Does all of this mean that you as an employee or candidate should not ask for as good a title as you can get ? No – absolutely you should ask for as good a title as you can get if you are in a company that has all these issues I talked about above. When a lot of employees bring up these conversations, hopefully people in positions of power will wake up and do something about this topic. Till then – you are welcome to join me in making good natured fun of titles, including my own 🙂

SAPPHIRENOW 2015 Day 1 – Bill McDermott and The Run Simple Keynote


This is the first Sapphire I am missing in a very long time – probably in a decade or so. But thanks to the high quality live streaming video provided by SAP, and twitter – I felt I did not miss much . I woke up early, fed my dogs, brewed some coffee and sat down by the kitchen table to watch Bill McDermott’s keynote. Bill did not wear a tie – and I nearly fell off my chair !

Now, Bill is one of the best speakers amongst enterprise SW CEOs. And the settings, videos etc are totally world class. But despite having those two HUGE advantages – I finished watching the keynote feeling that SAP failed to capitalize the opportunity to seize customer imagination fully.

SAP’s biggest strength and biggest weakness is its huge and varied portfolio. There might not even be anyone employed by SAP who can talk intelligently on all those products, even at a high level.  From the keynote’s perspective – it was a bit all over the place. I think Bill had a lot to cover, but in the process could not spend enough time to meaningfully cover anything . But that said – I give him huge credit for keeping a 90 minute keynote to 60 minutes. And when I suggested on twitter that he should aim for 30 minutes next year – he agreed ! For a speaker of his caliber – I doubt it will take more than thirty minutes to make an impact.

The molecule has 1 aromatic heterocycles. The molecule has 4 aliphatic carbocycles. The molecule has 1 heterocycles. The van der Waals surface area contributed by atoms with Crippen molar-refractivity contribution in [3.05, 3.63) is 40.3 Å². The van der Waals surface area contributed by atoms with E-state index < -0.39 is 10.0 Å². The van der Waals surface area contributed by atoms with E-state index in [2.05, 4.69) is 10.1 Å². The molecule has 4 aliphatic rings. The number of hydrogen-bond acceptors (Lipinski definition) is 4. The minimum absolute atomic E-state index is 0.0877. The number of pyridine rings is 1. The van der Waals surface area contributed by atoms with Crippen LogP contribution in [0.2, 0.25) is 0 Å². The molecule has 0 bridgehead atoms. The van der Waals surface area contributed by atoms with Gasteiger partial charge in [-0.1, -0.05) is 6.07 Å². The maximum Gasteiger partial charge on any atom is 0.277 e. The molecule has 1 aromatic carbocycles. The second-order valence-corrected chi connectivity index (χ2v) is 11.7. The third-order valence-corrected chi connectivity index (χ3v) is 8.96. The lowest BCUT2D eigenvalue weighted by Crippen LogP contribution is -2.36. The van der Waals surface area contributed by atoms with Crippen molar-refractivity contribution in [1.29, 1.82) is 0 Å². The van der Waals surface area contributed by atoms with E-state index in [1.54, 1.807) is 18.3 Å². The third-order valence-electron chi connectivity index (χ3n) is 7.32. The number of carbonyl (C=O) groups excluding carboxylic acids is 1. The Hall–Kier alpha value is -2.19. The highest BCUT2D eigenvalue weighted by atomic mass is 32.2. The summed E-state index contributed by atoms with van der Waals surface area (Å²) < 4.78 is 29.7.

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The concur demo was great. The User experience part is truly a breath of fresh air for people who are used to SAP GUI. It could have been a whole lot nicer if Bill could also point out how predictive analytics on hana could make it even better, or how it integrates with other SAP solutions.

S4Hana part was on the underwhelming side. This is a product that is close to SAP’s heart and for the most part – its success is what the company apparently is counting on. It was mentioned briefly in the middle of the presentation. There wasn’t a customer case study – not even SAP IT as a customer – to make the point. For the most part – the big ding on the keynote was that the only customer conversation was the under armor story, which SAP has told many times over in the past. I was honestly disappointed to not see a big cross section of customers showcased. I am hopeful that SAP will make amends in the following keynotes.

On the partnership front – SAP had two big names. Google and Facebook both add to the coolness factor of SAP and those two companies would probably benefit a lot from SAP’s enterprise credentials. That said, it was not clear what the Facebook announcement was all about. It sounded like someone read some prepared notes. I am looking forward to details on that. Facebook has a LOT of capabilities to mine data – and uses an assortment of technologies for its big data use cases. Very curious to see where SAP fits in.

I loved the emphasis on data driven enterprise using Hana. Makes total sense – assuming a few things. Hana should be more affordable and less exotic – Not many enterprises will put a petabyte of data in main memory today. So pricing model for Hana should probably get off its “champagne” level to more of a “budlight” level, and automated dynamic tiering of data (making use of less expensive tech to store data infrequently used) should be available . All those hadoop/spark type partnerships and SAP’s own Sybase technologies can help. From twitter conversation with Hana product boss Mike Eacrett, it looks like all those things are on their way.

Bill did call out Hana Cloud Platform. I honestly think that HCP should have been the theme this year at SAPPHIRE. It could totally be the unifying layer for all the ideas he explained today. Again, I am hopeful that one of the next keynotes will go into that in more detail.

Looking forward to see what else SAP has on offer this week. Congratulations to Bill and team for a great start to the conference and good luck !